Thursday, April 6, 2017

Donald See, Donald Do: Syrian Boogaloo

Plenty has been said about Trump's televised theatrics and addiction to cable news, to the point where critics can track which particular news segment aired right before a corresponding tweet of his.

What struck me about his recent condemnation of Assad over reports of a chemical weapons attack on a town in the Syria's Idlib province is the visually potent way he described what he surely saw footage of beforehand:
Yesterday's chemical attack, a chemical attack that was so horrific in Syria against innocent people, including women, small children and even beautiful little babies, their deaths were an affront to humanity.
Some have also called out his about-face on Assad, criticizing it as incoherent signalling to confused allies (and enemies). Even Russia has openly demanded that Trump say what exactly he'd do in response.

But as we've repeatedly learned over these first three months of his presidency, Trump is a man of impulsive reaction, regardless of long-term strategy.

The lesson we should all take away? Powerful visual stories shape our president's knee-jerk perspective.

Until the next story comes along.

Wednesday, April 5, 2017

The Children of Marx and Pepsi-Cola

By chance, a young, pretty celebrity falls for a charming, politically-conscious young man amid the modern cacophony of consumer culture, pop music, and a galvanized Left.

Pepsi's now-retracted Kendall Jenner advertisement?

Or the plot of Jean-Luc Godard's 1966 film, Masculin, FĂ©minin?

Also a plausible synopsis of this album ad music video from The Chemical Brothers:

Tuesday, April 4, 2017

BTW, This PepsiCo President Praised Caitlyn Jenner's "Remarkable" Rebranding Back in 2015

Act I:

"Corporations often spend millions of dollars to secure celebrity endorsements. But commercial campaigns can be wiped out overnight if a celebrity says the wrong thing or their image changes."
Act II:
Mr. Jakeman said he struggled to come up with any examples of "disruptive" changes in the "world of commercial brands."

So he turned to the example set by Caitlyn Jenner, praising the way she "managed her transition … figuratively and literally as a brand." The process -- from the Diane Sawyer interview to the Vanity Fair cover -- was thought-provoking, authentic and profound, he said. "This was something that the world was talking about, and the world has continued to talk about."

Then he posed a question to his fellow marketers: "Have we done anything with our brands that is in any way as remarkable as the way Caitlin Jenner, and that phenomenon, has been managed?"
Act III:
PepsiCo's 4,000-square-foot content creation studio is in the heart of SoHo and is overseen by Brad Jakeman, president of PepsiCo's global beverage group. The space includes a 2,300-square-foot, multiuse recording studio, five editing and production bays, and a theater-style screening room with 10 oversize leather chairs.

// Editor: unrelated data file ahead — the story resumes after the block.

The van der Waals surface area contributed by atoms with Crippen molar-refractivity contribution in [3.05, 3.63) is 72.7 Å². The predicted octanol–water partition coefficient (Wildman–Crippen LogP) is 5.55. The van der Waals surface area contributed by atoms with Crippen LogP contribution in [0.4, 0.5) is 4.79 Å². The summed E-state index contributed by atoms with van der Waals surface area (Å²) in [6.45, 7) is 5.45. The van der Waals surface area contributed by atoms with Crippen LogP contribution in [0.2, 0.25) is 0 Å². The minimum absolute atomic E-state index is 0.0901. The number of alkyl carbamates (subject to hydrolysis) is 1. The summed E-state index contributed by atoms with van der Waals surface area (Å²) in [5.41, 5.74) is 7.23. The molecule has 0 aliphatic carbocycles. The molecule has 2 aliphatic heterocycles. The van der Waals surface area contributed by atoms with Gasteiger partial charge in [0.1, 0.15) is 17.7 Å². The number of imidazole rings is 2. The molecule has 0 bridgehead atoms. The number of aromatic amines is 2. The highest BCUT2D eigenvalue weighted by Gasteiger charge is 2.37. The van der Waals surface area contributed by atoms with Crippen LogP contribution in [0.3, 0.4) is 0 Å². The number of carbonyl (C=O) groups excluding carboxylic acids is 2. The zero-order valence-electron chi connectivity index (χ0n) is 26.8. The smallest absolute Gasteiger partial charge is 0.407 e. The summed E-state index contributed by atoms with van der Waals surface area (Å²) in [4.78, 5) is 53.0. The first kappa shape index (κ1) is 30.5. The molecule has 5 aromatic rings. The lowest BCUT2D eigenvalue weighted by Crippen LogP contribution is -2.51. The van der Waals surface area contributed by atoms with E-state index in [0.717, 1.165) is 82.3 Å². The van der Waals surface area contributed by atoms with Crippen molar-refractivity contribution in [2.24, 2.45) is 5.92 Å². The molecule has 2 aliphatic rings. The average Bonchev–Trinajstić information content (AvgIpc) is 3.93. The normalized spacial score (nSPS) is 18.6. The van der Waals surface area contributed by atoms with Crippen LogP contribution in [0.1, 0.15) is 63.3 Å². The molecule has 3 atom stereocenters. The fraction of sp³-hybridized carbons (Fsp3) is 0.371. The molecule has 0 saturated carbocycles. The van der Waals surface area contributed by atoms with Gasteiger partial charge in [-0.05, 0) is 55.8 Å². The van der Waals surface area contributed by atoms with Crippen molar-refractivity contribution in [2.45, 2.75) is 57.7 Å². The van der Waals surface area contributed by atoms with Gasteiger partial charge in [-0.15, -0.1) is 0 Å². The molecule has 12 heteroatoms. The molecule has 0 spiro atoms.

Mr. Jakeman envisions the space being used not just for brand content, but for broader projects that include brand-agnostic content via distribution deals with film studios and online publishers. His goal is to sell enough unbranded content to cover the costs of creating ad content.
Act IV:

(also, there was that one time I went to the B96 Pepsi Summer Bash five years ago)

Wednesday, December 14, 2016

Monday, February 15, 2016

3D printing is now for kids (and fake ears)


Want to know how far 3D Printing has advanced?

Mattel (best known for Barbie and Hot Wheels) will soon release a $300, child-safe printer model under its previous ThingMaker name to let users design and fabricate their own toys and jewelry.
Sure, it's not the first inexpensive 3D printer, but if Mattel manages to make the overall printing and designing experience easy enough for children, it could be on to something huge. It gives kids some early training in 3D design, which will likely be increasingly important over the next few decades. Similar to Minecraft, it's also an ideal way for kids to use technology creatively. And, if it takes off, you can bet Mattel will make bank from accessory purchases.
Meanwhile, scientists are now implanting 3D printed bone, muscle, and cartilage into animals - and printing it all in human size.
Five months after implantation, the bone tissue looked similar to normal bone, complete with blood vessels and with no dead areas, the research team reported in Nature Biotechnology.

Human-sized ear implants looked like normal cartilage under the microscope, with blood vessels supplying the outer regions and no circulation in the inner regions (as in native cartilage). The fact that there were viable cells in the inner regions suggested that they had received adequate nutrition.